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    Imposter No More


    The other day I was chatting with one of my mentors about the continued qualms of being a black woman in the workspace when we touched on the topic of imposter syndrome. Too often as women we focus on being flawless and 100% accurate before we can be present, which is a detrimental fallacy. Yes, knowing what you are doing and having the skills to do it is important. However, the unrealistic drive for perfection can often destroy our confidence and ability to be prominent contributors as we opt not to play a strong role until we know we are 100% ready (while males can often only be 50% ready for a task but be 90%+ confident that they can do it).

    Despite all that, there are ways to climb out of the pit and see the light. It makes me happy to see women- whether in tech, finance, human resources, etc.- building and making a name for themselves. So let’s continue to make ourselves aware and build our empires.


    1. Self-assessment

    If you’re always analyzing what you think everyone on the external thinks of you, it can be overwhelming and fuel your imposter syndrome. However, I find that taking a moment to analyze my daily interactions allows me to self-assess and break “imposter” habits. Take this example:

    Ada was asked to work with one of her co-workers, Matt, on a presentation. Ada knew the information for the deck better than Matt, but Matt was more confident that he knew the information. Ada, knowing Matt’s confidence could possibly dominate the discussion around putting together the presentation, took a moment to realize that she was in fact an expert on the topic and that her input was valuable and necessary before meeting with Matt. The meeting went great as Ada was able to provide and support her ideas and opinions about the slides and presentation. Ada did notice a moment at the end of the conversation in which Matt had complimented her on how much she knew and her response defaulted to her hyper-humility and disregard for her skills. During her self-reflection right after the meeting, she made a note to give a strong “Thank you. It was awesome working with you,” instead next time.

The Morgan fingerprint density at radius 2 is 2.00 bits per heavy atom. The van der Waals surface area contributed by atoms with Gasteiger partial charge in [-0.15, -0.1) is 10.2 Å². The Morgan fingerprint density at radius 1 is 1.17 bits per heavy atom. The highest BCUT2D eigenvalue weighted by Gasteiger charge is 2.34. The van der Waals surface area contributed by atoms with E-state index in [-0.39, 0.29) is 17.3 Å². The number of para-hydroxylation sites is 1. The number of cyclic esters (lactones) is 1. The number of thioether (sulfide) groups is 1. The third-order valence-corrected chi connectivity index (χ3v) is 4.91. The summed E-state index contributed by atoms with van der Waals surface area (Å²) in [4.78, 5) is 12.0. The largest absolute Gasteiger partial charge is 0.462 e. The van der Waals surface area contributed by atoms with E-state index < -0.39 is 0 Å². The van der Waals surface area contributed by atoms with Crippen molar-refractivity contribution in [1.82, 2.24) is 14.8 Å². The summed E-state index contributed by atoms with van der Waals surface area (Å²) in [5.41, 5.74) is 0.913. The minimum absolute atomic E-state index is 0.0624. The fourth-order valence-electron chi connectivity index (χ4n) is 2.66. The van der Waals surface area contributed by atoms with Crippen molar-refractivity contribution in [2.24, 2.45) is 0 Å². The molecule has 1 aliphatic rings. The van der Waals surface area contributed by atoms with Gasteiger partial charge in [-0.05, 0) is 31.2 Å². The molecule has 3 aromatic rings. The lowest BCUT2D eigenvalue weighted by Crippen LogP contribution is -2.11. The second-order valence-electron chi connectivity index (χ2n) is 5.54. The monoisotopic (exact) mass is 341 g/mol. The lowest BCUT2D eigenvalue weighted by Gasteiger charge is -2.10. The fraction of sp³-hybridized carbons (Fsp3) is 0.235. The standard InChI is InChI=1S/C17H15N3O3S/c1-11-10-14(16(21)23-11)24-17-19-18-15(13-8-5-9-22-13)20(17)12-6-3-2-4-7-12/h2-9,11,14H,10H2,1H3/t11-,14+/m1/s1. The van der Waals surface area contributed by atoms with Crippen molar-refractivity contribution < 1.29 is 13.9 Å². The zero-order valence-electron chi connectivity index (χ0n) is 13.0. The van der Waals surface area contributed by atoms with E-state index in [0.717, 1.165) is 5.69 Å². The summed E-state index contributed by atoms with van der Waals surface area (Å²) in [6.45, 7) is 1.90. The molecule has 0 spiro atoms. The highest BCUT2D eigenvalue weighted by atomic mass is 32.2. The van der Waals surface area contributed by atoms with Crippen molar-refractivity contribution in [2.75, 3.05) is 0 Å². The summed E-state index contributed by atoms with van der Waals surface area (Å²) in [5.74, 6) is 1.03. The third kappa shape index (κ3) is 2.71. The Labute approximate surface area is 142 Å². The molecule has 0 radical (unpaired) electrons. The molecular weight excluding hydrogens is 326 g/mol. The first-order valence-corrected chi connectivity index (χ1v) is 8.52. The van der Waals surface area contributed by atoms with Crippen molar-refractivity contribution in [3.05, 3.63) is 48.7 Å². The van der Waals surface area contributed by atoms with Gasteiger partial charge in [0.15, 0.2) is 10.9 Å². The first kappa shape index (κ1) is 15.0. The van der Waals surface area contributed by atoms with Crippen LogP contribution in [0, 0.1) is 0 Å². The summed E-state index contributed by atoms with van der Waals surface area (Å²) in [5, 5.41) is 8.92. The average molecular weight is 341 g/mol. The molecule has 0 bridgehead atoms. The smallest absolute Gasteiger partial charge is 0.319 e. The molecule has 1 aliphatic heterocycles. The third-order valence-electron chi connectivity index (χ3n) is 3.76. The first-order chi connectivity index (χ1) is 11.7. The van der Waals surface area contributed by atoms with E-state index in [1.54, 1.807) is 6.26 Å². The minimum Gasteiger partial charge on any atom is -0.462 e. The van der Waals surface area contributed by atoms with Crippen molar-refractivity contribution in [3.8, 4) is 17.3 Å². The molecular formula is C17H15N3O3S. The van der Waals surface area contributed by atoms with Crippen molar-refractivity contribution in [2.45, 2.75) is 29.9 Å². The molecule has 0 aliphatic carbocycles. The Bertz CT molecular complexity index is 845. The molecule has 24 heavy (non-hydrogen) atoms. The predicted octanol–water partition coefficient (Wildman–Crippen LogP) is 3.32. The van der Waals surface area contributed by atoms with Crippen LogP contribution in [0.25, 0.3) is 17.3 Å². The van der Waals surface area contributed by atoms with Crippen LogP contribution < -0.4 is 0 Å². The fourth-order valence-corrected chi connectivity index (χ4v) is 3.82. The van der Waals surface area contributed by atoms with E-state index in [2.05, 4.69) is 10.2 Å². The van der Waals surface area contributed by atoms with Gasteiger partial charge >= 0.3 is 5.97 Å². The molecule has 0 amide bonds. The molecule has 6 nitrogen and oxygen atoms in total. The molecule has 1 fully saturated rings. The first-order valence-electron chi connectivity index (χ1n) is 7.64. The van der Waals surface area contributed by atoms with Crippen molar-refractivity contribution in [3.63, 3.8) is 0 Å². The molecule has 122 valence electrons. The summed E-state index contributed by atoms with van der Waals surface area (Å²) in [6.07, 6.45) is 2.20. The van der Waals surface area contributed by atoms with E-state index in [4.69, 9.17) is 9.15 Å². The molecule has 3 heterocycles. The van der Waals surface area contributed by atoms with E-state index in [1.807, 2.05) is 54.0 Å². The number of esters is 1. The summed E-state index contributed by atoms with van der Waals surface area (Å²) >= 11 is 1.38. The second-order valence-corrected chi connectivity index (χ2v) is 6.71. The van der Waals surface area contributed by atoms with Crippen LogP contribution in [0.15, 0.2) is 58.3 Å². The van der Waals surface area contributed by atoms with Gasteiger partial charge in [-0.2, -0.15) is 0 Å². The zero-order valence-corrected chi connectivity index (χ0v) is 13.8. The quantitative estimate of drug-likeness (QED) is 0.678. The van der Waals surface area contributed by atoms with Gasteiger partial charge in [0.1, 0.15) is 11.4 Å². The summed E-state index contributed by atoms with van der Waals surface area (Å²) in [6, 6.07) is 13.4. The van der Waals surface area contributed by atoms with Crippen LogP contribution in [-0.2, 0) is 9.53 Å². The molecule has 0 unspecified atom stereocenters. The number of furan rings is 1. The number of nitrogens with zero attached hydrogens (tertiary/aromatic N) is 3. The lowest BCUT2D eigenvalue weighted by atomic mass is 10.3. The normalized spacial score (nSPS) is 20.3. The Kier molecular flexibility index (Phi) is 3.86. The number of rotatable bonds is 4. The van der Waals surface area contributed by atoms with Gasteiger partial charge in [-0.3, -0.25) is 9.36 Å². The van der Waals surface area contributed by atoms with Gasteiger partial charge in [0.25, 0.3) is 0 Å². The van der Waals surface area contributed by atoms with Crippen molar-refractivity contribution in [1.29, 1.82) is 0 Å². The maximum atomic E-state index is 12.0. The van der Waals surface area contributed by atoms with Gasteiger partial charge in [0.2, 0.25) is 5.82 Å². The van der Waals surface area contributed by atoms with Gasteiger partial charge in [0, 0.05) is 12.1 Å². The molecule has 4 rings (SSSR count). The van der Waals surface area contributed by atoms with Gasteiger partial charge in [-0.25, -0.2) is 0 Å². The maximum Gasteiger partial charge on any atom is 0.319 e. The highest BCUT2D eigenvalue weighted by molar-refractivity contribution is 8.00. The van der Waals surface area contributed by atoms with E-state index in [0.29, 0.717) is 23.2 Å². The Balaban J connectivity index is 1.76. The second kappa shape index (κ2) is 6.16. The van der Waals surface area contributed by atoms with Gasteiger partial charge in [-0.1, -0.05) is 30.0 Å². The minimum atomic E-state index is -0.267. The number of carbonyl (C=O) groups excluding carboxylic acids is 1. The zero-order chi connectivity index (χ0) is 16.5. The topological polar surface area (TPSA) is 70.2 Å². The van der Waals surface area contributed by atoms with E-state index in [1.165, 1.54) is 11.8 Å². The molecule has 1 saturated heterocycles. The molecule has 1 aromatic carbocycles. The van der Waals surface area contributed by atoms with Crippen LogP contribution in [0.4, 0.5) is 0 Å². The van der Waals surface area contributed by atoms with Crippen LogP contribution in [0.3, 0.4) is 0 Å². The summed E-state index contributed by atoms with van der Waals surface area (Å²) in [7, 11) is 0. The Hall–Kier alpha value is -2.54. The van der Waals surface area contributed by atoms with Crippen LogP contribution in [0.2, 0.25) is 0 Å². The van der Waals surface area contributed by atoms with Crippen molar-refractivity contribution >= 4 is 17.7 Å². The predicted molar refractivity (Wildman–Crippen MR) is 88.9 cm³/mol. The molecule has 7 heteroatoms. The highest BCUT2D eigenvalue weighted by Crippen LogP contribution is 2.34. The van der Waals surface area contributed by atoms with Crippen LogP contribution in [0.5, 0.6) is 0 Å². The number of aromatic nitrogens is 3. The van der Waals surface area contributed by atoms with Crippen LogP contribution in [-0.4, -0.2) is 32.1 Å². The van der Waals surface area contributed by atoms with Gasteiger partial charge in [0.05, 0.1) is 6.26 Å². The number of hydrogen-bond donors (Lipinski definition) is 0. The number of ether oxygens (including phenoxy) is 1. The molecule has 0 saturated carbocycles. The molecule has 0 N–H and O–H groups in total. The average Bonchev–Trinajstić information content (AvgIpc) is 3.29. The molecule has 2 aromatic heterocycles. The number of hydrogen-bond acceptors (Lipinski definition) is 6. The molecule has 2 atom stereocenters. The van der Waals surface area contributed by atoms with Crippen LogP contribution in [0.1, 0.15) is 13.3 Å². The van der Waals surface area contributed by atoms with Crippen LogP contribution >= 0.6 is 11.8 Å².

2. Have a holistic view

    Imposter syndrome is a hindrance to progress. If a group of people who count on your input, skills and perspective are constantly being met with a less confident and doubtful you, it can be very stifling to the group’s growth and success. That is why it is also important to have an environmental reflection on your value. Two questions to ask yourself:

    1. How is my presence critical to my environment?
    2. If I choose to hold back the true potential of my strengths, how will that affect those around me?

    Thinking about how imposter syndrome affects those around you is key to having a holistic view about its effects and why you deserve to be confident in yourself and your skills.

    3. Goals, goals, goals

    I talk about them a lot in my pieces, but goals can be a guide to finding solutions and yourself. Having a set of goals can be one way to create a focal point and drive you to achieve confidently. For example, if someone wants to be promoted within the next 2 years or be acknowledged by a society at the next annual conference, those desires will drive their actions and how they interact with others. Networking, improving their skills at work, making their presence known for others to recognize them- all these things involve confidence even when they are not quite sure of how things will turn out. Use a goal, not matter how big or small, to guide your path over a certain amount of time and see how it changes your interactions with others and your understanding of your value.

    4. Mentorship

    Find someone in your space (whether that’s work, school, etc.) who can teach you about their experiences. Someone who you can build a strong relationship with to discuss any problems or emotions you have. Being able to talk to more experienced people has always been a source of encouragement for me because there are some amazing people out there waiting to share their (un)success stories and help someone else. Mentors serve as a great source of inspiration and a shoulder to lean on.

    But if anything, always remember:


    Images: Giphy


    Stephanie Emenyonu
    Stephanie Emenyonu

    Find me on: Web | Twitter



    1. July 30, 2017 / 4:59 pm

      This is a great post. I waited so long to publish my website until I thought it was perfect and guess what? It still isn’t but I received inquiries on it right away. I agree that having a mentor really helps. Receiving support and constructive criticism from someone outside the family circle often helps me put things in perspective.

    2. Tracey
      July 30, 2017 / 11:17 pm

      Excellent post! All too often black women are taught to dim our light to make others comfortable which is one reason we forget how to toot our own horn in a positive, self affirming, not arrogant, way no matter how small the accomplishment. This too lends to the imposter syndrome because dumbing yourself down can make you believe that you aren’t as good as you really are.

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